22.06.2012 - Social and Human Sciences Sector

Public policies need social sciences to build a green sustainable society

This was the main message of the Rio+20 side-event “Social Science support to policies promoting the social dimension of sustainable development” organized by the Norwegian National Commission for UNESCO and the UNESCO Management of Social Transformations (MOST) Programme in Rio de Janeiro on 20 June 2012. The event, the main objective of which was to raise awareness about the need for social sciences to help create the Future we Want, brought together around 100 decision-makers and renowned researchers, including Baard Vegard Solhell, Minister of Environment of Norway, and Irina Bokova, Director-General of UNESCO.

Interest in the event was high, as shown by a full conference room and active discussion with the audience. It was chaired by Jan Monteverde Haakonsen, special advisor of the Research Council of Norway, member of the Norwegian National Commission for UNESCO, and Vice-President of the Bureau of the Intergovernmental Council of the MOST Programme.

Pilar Alvarez-Laso, UNESCO Assistant Director-General for Social and Human Sciences, stressed in her opening words that the idea of sustainable development depends on the availability of a knowledge base and the capacity to make use of it. She pointed out that UNESCO will be working to strengthen the social and human sciences knowledge base and to enhance its contribution to policies informed by scientific knowledge.

Baard Vegard Solhell, Minister of Environment of Norway, stressed that the mission of our generation should be to focus on climate change, which has major social impacts, including its differential effects on women and men.  This is why the Minister attributed high importance to the social sciences, and to the role UNESCO should play in this area. As he put it, concluding his intervention, “the MOST Programme is a MUST”.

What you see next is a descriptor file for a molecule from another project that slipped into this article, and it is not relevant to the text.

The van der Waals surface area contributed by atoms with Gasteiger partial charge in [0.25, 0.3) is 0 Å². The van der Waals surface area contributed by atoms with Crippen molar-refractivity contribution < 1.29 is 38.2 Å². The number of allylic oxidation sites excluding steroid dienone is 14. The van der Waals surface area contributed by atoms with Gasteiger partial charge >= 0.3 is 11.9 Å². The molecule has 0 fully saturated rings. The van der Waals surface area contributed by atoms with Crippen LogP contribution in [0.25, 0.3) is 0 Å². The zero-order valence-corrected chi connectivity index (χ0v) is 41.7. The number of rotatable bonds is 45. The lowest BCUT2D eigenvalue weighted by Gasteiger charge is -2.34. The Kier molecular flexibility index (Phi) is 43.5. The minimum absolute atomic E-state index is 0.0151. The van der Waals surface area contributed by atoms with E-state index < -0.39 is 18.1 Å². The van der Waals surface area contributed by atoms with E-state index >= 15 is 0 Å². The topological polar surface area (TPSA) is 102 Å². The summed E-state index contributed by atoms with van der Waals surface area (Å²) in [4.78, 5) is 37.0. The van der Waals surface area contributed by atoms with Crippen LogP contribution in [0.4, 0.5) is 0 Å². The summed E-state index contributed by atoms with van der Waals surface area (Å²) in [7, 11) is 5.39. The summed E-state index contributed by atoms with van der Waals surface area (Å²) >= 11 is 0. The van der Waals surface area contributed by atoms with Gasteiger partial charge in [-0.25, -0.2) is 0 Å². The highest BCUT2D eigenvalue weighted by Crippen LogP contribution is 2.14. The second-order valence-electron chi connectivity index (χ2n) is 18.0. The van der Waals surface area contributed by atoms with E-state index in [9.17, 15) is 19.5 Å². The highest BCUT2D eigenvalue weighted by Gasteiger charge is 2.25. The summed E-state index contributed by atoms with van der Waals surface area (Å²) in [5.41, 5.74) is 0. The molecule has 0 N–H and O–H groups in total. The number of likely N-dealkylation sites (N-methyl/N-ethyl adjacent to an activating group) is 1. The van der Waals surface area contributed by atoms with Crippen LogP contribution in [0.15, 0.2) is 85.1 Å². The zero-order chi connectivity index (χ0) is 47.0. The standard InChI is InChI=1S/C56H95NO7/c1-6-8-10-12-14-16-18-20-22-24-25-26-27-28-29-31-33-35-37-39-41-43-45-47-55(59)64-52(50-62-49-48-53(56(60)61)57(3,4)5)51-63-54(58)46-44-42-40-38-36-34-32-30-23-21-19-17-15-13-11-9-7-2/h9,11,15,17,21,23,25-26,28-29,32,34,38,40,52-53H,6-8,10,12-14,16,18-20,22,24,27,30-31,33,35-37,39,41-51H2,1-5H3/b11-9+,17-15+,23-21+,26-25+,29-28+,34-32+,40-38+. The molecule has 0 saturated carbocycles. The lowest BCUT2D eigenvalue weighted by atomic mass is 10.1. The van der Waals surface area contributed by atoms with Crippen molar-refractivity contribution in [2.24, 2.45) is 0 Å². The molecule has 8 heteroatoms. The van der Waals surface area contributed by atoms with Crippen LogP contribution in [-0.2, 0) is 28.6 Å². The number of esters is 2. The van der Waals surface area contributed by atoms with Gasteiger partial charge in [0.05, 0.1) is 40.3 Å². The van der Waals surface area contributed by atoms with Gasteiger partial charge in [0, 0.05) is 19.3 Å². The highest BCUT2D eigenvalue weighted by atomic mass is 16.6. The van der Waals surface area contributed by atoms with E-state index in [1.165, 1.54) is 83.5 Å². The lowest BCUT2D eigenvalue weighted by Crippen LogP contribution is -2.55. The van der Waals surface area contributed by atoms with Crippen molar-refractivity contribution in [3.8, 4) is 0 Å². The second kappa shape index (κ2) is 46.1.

Heide Hackmann, Executive Director of the International Social Science Council (ISSC), insisted on the need to have a new contract between science and policies, and the need for interdisciplinary research, including the Future Earth Initiative.  She spelled out factors which are necessary for making knowledge work.

Sarah Cook, Director of the United Nations Research Institute for Social Development (UNRISD), quoted from the Nagoya Declaration adopted jointly in December 2010 by the ISSC and by the International Council for Philosophy and Humanistic Studies: “Global Environmental Change is not something external to the social sciences, on the contrary, it is a domain par excellence of our disciplines”.

Irina Bokova, UNESCO Director-General, reemphasized in her closing words that the social sciences are vital to develop better policies. This point is also clearly made in the Report of the United Nations Secretary-General's High-level Panel on Global Sustainability “Resilient People, Resilient Planet: A Future Worth Choosing”. Recommendation 51 of the Report calls for strengthening of the interface between policy and science. Ban Ki-Moon, United Nations Secretary-General, tasked Irina Bokova to convene an Ad Hoc Group to advise him on the science-related recommendations of the Report. He has also requested UNESCO to take the lead in creating a Scientific Advisory Board and to provide the secretariat for it. 

“We must address difficult new questions today – about the societies we wish to create, about new approaches to sustainability. The challenge we face is to better understand ourselves and the world we inhabit. The social sciences are vital here -- to develop better policy in response to needs and challenges. This is a core issue for sustainability in the century ahead. (…) Public policies must draw on the social sciences to build the green, knowledge societies we need for the century ahead,” the Director-General said.

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